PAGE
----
ILNews

Leadership in Law 2012: Elizabeth Schuerman

Associate, Bose McKinney & Evans, Indianapolis Southern Illinois University School of Law

April 25, 2012
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Elizabeth Schuerman (IL Photo/ Perry Reichanadter)

Elizabeth Schuerman has quickly made a lasting impression with her firm for her outstanding work and the level of maturity shown in her interaction with clients. She is extremely passionate about the local community and volunteers with Heritage Place and the United Way of Central Indiana. The medical malpractice defense and litigation attorney is also active in the Indiana State and Indianapolis bar associations.

My long-term career goal is
to keep finding joy in my work. Right now, I really love what I do. I’ve got great clients and I’m challenged every day. This is incredibly satisfying and I hope I never lose this enthusiasm for my career.

The three words that best describe me are
energetic, passionate and loyal.

If I weren’t an attorney, I’d be
a bookstore owner.

In 2012, I’d like to
continue to improve in every aspect of my life. Obviously, I want to work toward being the best possible advocate for my clients, but I also want to invest time in myself, be a good partner to my husband, and be a good mother to my son. You know – I want to do everything!

The best advice I could give a recent law school graduate is
be open to any and all experiences within the legal profession. Even if it is not the type of law that you envision yourself practicing, I’ve found that being able to say “I’ve done that before,” is always a positive thing. And you might just be surprised by what you enjoy!

My escape from work is
spending time with my family and running.

My mentor has taught me
the value of balance in my life. Investing in myself and spending time with my family are truly important and will help me be a better attorney.
 

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  1. "So we broke with England for the right to "off" our preborn progeny at will, and allow the processing plant doing the dirty deeds (dirt cheap) to profit on the marketing of those "products of conception." I was completely maleducated on our nation's founding, it would seem. (But I know the ACLU is hard at work to remedy that, too.)" Well, you know, we're just following in the footsteps of our founders who raped women, raped slaves, raped children, maimed immigrants, sold children, stole property, broke promises, broke apart families, killed natives... You know, good God fearing down home Christian folk! :/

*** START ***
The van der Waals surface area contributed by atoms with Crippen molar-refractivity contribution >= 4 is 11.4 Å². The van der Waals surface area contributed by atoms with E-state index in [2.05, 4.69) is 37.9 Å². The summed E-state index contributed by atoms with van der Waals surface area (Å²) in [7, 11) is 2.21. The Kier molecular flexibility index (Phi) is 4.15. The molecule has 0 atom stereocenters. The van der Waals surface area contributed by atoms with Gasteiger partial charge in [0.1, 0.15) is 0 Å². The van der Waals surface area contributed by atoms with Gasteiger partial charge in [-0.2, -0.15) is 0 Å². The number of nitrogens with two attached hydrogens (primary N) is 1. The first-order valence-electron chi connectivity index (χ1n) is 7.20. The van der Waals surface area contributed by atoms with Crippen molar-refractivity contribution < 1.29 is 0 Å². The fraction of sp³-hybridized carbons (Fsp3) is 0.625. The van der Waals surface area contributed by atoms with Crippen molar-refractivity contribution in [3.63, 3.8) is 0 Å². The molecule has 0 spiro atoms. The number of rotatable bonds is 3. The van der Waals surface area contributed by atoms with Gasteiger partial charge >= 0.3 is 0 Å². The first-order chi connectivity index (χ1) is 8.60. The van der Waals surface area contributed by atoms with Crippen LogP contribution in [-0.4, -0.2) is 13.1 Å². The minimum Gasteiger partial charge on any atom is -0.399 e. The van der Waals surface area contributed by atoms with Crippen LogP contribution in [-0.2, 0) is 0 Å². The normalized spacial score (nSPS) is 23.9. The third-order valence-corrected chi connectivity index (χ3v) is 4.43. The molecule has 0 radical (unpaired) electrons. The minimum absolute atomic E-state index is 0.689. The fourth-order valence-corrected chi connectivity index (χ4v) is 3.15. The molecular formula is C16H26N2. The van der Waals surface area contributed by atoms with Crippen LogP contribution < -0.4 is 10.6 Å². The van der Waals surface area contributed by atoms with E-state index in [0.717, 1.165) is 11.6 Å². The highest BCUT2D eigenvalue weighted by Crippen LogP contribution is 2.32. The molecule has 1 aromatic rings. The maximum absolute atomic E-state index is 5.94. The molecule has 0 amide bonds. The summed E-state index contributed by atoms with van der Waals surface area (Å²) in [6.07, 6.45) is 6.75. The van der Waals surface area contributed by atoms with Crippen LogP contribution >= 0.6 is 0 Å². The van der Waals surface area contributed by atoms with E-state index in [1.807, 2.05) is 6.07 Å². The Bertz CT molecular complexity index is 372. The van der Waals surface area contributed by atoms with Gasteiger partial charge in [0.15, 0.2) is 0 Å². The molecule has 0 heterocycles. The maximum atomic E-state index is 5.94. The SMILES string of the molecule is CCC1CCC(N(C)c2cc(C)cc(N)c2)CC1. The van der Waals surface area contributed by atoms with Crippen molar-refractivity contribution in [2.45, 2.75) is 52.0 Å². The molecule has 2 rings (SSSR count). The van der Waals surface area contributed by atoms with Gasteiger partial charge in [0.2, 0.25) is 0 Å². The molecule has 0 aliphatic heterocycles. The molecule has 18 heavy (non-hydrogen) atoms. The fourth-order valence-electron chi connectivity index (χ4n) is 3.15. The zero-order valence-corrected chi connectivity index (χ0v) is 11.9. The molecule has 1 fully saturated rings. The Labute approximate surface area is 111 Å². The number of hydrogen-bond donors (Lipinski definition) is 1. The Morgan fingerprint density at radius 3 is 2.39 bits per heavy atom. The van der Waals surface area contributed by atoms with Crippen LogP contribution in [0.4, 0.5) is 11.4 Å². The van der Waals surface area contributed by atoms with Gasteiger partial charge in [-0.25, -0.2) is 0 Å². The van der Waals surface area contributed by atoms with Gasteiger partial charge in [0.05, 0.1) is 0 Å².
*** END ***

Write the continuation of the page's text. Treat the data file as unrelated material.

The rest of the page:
2. Who gives a rats behind about all the fluffy ranking nonsense. What students having to pay off debt need to know is that all schools aren't created equal and students from many schools don't have a snowball's chance of getting a decent paying job straight out of law school. Their lowly ranked lawschool won't tell them that though. When schools start honestly (accurately) reporting *those numbers, things will get interesting real quick, and the looks on student's faces will be priceless!

  3. Whilst it may be true that Judges and Justices enjoy such freedom of time and effort, it certainly does not hold true for the average working person. To say that one must 1) take a day or a half day off work every 3 months, 2) gather a list of information including recent photographs, and 3) set up a time that is convenient for the local sheriff or other such office to complete the registry is more than a bit near-sighted. This may be procedural, and hence, in the near-sighted minds of the court, not 'punishment,' but it is in fact 'punishment.' The local sheriffs probably feel a little punished too by the overwork. Registries serve to punish the offender whilst simultaneously providing the public at large with a false sense of security. The false sense of security is dangerous to the public who may not exercise due diligence by thinking there are no offenders in their locale. In fact, the registry only informs them of those who have been convicted.

  4. Unfortunately, the court doesn't understand the difference between ebidta and adjusted ebidta as they clearly got the ruling wrong based on their misunderstanding

  5. A common refrain in the comments on this website comes from people who cannot locate attorneys willing put justice over retainers. At the same time the judiciary threatens to make pro bono work mandatory, seemingly noting the same concern. But what happens to attorneys who have the chumptzah to threatened the legal status quo in Indiana? Ask Gary Welch, ask Paul Ogden, ask me. Speak truth to power, suffer horrendously accordingly. No wonder Hoosier attorneys who want to keep in good graces merely chase the dollars ... the powers that be have no concerns as to those who are ever for sale to the highest bidder ... for those even willing to compromise for $$$ never allow either justice or constitutionality to cause them to stand up to injustice or unconstitutionality. And the bad apples in the Hoosier barrel, like this one, just keep rotting.

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